Yep that was initially a concern, but I wanted the strength vs weight of ally vs fiber and also that one pole will double as earth spike; saving more weight. The clips I have (now arived) have about a 1" square plastic back so chance of wire touching is very slim. If it proves an issue after testing, a little electrical tape with sort it.
    Other thing I was thinking was a lightweight cable winder/tidy; fortunately Mack's sorted me out with a few empty reels from fly line backing.
    All the gear is in the garage, just gotta put it all together now, been busy moving house.

  15. #15
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    Not sure what size poles you have but the fiberglass tent poles are 3/8 and that just happens to be the standard size for fiberglass fence post. I was able to purchase harp clips from "Premier One" for just a couple of bucks.

  16. #16
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    Default Bear fences at work

    Here are some pictures of my two at work on Kodiak. I have used them for several years and the fi-shok has worked as well as the Zareba. The fence pegs work pretty well but are a little bulky. A lighter handy option are the little yellow insulators that you tie off with string or wire. Need a tester and a gate handle is nice for dropping top for entry. I still can't confirm a bear has ever touched it. But I have not had anything in my camp or meat. I use two copper ground rods. I purchased everything except the Zareba yellow jacket charger from AK mill and feed.


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    [QUOTE=trapperbob;1039584]Here are some pictures of my two at work on Kodiak. I have used them for several years and the fi-shok has worked as well as the Zareba. The fence pegs work pretty well but are a little bulky. A lighter handy option are the little yellow insulators that you tie off with string or wire. Need a tester and a gate handle is nice for dropping top for entry. I still can't confirm a bear has ever touched it. But I have not had anything in my camp or meat. I use two copper ground rods. I purchased everything except the Zareba yellow jacket charger from AK mill and feed.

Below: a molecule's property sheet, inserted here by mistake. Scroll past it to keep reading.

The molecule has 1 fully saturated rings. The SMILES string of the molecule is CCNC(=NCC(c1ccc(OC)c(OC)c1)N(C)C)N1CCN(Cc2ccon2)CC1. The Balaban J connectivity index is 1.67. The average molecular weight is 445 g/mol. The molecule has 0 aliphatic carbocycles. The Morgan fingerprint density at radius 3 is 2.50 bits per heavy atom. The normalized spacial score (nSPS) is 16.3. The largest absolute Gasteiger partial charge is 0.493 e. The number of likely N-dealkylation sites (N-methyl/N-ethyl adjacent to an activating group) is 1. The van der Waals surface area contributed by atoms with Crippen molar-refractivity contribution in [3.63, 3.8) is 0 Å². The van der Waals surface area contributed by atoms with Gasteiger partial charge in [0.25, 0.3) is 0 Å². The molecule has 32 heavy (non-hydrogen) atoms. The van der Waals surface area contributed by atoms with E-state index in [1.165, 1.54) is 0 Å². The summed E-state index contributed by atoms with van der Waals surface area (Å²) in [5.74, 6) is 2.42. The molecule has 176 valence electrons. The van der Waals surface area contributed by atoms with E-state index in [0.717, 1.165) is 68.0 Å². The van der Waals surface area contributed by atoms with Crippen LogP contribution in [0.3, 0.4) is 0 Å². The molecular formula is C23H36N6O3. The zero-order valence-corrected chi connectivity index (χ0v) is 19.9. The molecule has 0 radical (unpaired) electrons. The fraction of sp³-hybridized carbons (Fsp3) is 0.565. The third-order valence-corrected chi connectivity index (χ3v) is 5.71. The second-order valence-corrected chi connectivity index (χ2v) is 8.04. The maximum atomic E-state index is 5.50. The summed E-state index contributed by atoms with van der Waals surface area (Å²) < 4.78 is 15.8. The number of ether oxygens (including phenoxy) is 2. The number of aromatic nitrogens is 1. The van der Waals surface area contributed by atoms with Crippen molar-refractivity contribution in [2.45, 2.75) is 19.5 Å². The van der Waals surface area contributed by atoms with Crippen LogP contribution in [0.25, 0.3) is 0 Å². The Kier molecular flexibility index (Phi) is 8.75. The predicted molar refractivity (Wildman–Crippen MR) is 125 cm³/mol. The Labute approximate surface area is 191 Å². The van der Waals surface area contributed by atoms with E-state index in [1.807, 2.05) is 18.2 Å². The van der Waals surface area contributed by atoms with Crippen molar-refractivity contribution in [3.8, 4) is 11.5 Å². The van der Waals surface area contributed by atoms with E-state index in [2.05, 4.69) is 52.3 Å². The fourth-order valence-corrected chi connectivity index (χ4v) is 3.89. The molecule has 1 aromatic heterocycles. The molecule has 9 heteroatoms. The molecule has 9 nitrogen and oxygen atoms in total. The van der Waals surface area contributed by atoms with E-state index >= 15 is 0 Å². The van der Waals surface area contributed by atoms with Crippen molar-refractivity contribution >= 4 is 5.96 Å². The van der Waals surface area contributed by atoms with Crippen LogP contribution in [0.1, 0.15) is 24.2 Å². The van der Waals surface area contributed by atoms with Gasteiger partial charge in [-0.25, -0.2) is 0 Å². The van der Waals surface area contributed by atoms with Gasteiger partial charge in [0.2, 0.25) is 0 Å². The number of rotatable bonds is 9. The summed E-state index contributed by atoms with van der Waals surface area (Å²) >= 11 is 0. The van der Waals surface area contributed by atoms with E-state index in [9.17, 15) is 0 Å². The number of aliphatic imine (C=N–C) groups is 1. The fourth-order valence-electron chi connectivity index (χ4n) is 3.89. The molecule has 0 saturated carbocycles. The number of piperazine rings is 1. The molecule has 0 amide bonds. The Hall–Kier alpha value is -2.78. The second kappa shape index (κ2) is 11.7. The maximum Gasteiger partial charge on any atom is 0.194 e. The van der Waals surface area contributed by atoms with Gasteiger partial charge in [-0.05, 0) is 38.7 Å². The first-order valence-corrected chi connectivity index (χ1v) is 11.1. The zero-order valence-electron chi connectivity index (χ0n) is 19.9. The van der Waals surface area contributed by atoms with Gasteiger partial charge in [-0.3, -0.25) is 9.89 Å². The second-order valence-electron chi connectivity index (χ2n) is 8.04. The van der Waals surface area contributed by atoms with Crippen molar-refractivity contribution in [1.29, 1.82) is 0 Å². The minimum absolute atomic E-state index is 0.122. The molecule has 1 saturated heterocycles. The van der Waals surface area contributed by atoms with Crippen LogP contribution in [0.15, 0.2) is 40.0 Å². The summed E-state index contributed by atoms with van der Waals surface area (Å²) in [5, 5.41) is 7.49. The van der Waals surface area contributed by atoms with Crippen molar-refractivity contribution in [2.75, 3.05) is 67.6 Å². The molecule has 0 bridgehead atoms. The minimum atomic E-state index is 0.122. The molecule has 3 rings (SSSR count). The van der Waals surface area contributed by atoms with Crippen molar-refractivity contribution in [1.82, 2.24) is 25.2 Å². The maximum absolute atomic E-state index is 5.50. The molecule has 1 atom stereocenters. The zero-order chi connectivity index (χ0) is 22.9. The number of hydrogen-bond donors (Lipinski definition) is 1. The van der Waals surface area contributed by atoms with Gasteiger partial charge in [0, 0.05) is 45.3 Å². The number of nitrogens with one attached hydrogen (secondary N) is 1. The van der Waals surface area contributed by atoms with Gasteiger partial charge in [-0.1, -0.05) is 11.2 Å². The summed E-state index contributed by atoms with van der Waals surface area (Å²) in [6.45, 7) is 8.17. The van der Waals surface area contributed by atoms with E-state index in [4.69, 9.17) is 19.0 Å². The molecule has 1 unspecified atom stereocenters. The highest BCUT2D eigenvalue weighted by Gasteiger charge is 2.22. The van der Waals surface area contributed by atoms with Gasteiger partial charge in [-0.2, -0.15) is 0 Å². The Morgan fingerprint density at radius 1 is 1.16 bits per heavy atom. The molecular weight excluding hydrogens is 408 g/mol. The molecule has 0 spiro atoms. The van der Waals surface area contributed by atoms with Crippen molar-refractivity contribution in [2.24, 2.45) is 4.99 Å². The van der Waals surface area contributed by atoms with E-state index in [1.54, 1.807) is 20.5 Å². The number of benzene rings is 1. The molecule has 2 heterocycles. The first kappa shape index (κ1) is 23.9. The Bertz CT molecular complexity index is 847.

How do you like the Zareba charger? I bought one for my own DIY fence. I intend to use it in the Smokies (yeah, don't laugh) and also, its intended use, for some serious motorcycle riding in the west. I am also considering how to most effectively create a lightweight and inexpensive fence. I bought the charge off ebay for about $30 total, with shipping, so I thought that was a decent start. But it may be a bit heavy for backpacking, hence my higher focus on the fence itself. Any thoughts are appreciated.

  18. #18

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    Zareba chargers work well, I've used them on the AK Peninsula for work with good success. Use fresh batteries, make sure you have a good ground and you're set. If you got a Zareba unit that's in good working order for $30, you did well. I think they normally run $110 new, or in that range. For personal use, I have the Dare Sentry 140, very similar to the Zareba but with a slightly higher joule ratinig, same price as a Zareba unit. It has worked extremely well on me when I accidentally touched it, have yet to actually witness a bear touch it.

  19. #19
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    Not sure you can get them up in AK but we used 1/2", 5' fiberglass poles with 4 hooks molded in for the wire and they have a foot step metal thing about a foot from the bottom and they are easy to sink into wet ground with just your boot. They were about $8 each and they are real strong and the system will keep hogs and steers in so it should keep bears out.
    Somewhere along the way I have lost the ability to act politically correct. If you should find it, please feel free to keep it.

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    Default bear fence

    Quote Originally Posted by trapperbob View Post
    are a little bulky. A lighter handy option are the little yellow insulators that you tie off with string or wire. Need a tester and a gate handle is nice
    Mine is 4 pounds plus batteries, and its 90 foot by 90 foot with 8 poles, though I usually go a longer rectangle to get the food tent (light little kiddee tent) farther from where I'm sleeeping so I would have time to put my glasses on, grab my combat light in one hand, my sheathed knife in the other hand, and my .44 mag in my third hand . They're all just to the right of my head while I sleep.

    A tester and gate handle are worth their wait in gold, remember what's at stake when you're straddling it, mid cross. Even when I turn mine off, I try hard not to touch it; just don't trust stuff I can't see, much. I can still hear my childhood friend "testing" the electric fence by relieving himself on it; it didn't provide him much relief.
    Last edited by FamilyMan; 02-10-2012 at 03:44. Reason: fat fingers